Teaching yoga abroad sounds pretty awesome, and in many ways, it is. But it's not without its own set of sweat-inducing awkwardness.
Challenges Teaching Yoga Abroad
My biggest challenge is the language barrier. There are things I want to say to help people better understand how to get into the poses, but my vocabulary just isn't there yet. I have recently learned the verb "to melt," though, so I'm on my way. Until then, I try to learn the main word of the point I want to make and then do a quick game of charades. Eventually the point is made.
Check Your Ego at the Door
The other day, I wanted to talk about how instead of resting on our hand in poses like trikonasana, we should think of the hand like a suction, or like a straw. Straw is a word I know in German, so along with my ridiculous acting (complete with sound effects), they got it. It's a challenge, but it is funny and if acting like a clown in front of thirty of forty people doesn't put your ego in check, nothing will. So it's good for me, too.
The Yoga Class Vibe
This language barrier and need to overact a bit brings a sense of lightheartedness to the class environment and thus, transforms the space from a stuffy, intimidating platform to a safe place to ask questions, be yourself and learn. The other day, a woman came up to me before class. She doesn't speak any English, but through German and charades, was able to let me know that her wrists hurt in crow pose and wondered what she could do about it. I was blown away by her courage and determination for information. It was an awesome experience to be able to help her.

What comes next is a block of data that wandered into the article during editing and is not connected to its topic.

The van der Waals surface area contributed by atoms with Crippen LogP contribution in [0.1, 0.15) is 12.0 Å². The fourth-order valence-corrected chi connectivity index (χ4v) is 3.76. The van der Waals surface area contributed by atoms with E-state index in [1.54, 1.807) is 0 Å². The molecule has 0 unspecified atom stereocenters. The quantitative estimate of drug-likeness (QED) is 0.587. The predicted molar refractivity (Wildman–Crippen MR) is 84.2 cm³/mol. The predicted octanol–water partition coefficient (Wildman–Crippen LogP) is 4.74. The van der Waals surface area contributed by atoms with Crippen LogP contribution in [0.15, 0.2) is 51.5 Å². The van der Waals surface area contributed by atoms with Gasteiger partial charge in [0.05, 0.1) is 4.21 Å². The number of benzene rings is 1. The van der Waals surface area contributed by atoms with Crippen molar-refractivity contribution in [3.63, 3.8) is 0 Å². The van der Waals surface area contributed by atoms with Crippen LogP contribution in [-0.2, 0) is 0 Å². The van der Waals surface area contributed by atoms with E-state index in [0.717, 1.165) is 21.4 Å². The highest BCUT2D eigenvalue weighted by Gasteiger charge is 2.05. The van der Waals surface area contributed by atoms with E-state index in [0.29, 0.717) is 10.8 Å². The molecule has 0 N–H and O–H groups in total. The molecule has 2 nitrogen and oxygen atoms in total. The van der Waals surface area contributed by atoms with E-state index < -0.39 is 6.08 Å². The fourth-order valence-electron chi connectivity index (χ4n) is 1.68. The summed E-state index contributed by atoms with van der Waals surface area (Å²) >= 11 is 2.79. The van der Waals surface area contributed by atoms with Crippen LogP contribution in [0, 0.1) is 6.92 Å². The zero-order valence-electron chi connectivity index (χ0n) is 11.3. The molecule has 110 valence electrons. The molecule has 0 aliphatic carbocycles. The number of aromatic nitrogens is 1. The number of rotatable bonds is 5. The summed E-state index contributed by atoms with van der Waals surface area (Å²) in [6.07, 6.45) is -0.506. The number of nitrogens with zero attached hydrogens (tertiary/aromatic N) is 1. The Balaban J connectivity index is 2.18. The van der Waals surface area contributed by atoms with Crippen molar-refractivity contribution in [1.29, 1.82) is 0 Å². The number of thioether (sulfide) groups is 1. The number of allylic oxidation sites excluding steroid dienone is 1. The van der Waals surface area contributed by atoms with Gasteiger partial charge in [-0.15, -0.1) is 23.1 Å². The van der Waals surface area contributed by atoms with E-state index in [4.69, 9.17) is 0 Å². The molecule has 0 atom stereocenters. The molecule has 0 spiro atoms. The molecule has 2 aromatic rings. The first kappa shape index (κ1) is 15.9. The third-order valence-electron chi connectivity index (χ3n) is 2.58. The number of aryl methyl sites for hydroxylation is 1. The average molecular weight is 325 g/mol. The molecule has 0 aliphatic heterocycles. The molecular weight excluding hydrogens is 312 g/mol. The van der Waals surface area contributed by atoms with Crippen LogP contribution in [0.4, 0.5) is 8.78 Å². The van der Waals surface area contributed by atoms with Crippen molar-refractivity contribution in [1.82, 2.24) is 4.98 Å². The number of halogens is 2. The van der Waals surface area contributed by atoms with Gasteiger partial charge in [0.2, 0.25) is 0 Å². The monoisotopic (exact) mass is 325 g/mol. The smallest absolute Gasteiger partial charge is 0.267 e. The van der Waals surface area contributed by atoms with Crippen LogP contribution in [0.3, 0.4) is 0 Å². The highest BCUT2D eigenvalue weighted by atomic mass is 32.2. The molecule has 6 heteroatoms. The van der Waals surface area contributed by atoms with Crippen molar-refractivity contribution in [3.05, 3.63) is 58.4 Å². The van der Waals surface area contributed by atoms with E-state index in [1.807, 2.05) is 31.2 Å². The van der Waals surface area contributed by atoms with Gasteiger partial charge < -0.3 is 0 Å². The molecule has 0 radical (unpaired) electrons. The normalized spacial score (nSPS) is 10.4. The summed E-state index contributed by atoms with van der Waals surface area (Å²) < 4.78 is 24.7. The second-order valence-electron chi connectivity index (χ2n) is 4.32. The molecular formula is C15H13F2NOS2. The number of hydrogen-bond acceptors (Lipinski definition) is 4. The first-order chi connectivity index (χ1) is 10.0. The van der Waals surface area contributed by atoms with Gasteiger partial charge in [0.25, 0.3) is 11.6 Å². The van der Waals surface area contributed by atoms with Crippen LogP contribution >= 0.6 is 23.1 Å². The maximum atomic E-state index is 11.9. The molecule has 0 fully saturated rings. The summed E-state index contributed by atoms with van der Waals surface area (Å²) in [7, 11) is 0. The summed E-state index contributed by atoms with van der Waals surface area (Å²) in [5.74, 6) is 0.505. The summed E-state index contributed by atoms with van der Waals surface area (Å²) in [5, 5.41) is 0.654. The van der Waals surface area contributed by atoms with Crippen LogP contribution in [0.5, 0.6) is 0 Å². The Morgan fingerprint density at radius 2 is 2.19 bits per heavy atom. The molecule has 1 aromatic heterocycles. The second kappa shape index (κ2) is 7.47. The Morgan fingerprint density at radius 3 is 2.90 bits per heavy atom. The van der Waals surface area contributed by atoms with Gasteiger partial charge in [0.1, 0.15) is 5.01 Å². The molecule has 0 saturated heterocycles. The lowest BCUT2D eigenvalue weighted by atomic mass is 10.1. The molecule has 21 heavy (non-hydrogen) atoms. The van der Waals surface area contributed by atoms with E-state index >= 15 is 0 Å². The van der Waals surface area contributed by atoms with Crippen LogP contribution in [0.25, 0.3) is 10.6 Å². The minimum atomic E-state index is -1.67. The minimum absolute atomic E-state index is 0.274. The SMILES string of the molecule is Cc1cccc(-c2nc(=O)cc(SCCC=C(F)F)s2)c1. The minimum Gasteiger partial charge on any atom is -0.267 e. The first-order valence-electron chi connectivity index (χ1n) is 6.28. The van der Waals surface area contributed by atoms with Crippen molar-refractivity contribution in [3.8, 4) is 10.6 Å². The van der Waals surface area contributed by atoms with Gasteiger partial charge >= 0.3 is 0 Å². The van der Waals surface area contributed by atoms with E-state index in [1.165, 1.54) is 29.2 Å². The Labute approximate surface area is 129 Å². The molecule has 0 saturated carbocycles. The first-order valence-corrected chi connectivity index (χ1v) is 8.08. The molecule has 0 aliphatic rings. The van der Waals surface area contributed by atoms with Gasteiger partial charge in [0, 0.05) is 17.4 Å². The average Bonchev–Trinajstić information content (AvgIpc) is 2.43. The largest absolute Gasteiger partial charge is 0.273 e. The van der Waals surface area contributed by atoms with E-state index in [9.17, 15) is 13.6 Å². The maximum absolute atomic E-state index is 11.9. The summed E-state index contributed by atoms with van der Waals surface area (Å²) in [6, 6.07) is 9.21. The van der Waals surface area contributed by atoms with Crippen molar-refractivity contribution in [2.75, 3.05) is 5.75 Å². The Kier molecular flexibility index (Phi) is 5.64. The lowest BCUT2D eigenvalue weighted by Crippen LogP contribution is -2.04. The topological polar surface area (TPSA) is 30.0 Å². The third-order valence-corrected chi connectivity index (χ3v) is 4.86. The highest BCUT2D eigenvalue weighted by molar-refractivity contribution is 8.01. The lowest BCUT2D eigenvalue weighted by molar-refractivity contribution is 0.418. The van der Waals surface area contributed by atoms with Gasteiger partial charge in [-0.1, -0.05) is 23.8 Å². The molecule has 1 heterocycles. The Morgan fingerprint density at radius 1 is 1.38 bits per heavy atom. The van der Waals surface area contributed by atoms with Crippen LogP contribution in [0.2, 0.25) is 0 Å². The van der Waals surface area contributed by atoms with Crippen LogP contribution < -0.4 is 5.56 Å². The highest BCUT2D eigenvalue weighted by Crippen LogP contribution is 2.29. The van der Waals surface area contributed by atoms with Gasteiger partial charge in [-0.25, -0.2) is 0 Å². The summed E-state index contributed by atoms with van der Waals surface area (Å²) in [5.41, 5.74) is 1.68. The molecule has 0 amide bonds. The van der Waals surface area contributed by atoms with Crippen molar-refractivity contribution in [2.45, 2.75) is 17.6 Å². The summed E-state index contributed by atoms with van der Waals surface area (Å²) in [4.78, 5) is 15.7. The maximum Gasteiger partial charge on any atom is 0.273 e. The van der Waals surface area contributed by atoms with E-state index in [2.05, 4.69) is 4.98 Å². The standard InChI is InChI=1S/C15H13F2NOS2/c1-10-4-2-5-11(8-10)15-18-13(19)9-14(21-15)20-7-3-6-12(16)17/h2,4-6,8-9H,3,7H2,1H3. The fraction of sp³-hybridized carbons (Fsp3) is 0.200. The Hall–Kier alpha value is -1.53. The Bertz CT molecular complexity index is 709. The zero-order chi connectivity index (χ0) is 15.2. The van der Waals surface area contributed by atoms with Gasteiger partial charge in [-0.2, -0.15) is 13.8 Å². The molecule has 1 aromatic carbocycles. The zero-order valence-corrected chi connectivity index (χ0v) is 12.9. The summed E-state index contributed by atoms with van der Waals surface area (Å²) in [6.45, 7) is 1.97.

The other challenge is my own preconceived ideas about how a class should go. In the states, yoga often ends very quietly, as people pull themselves out of savasana and move on with their day. In Germany, the exact opposite happens. People clap.
At first I was shocked. To be honest, I didn't really want them to clap because the class is not about me. It's about them. It's for them. And what goes on in the class has nothing to do with me. I felt like I was being put on a pedestal. But when I stepped back from it, I realized that this is a cultural norm, and a beautiful way of showing appreciation for a nice class.
For me, teaching abroad is much like the yoga practice itself. It is inspiring, humbling, and a constant reminder to let go of what I can't control. And those challenges and doses of inspiration are precisely why I love it.
PS- More confessions.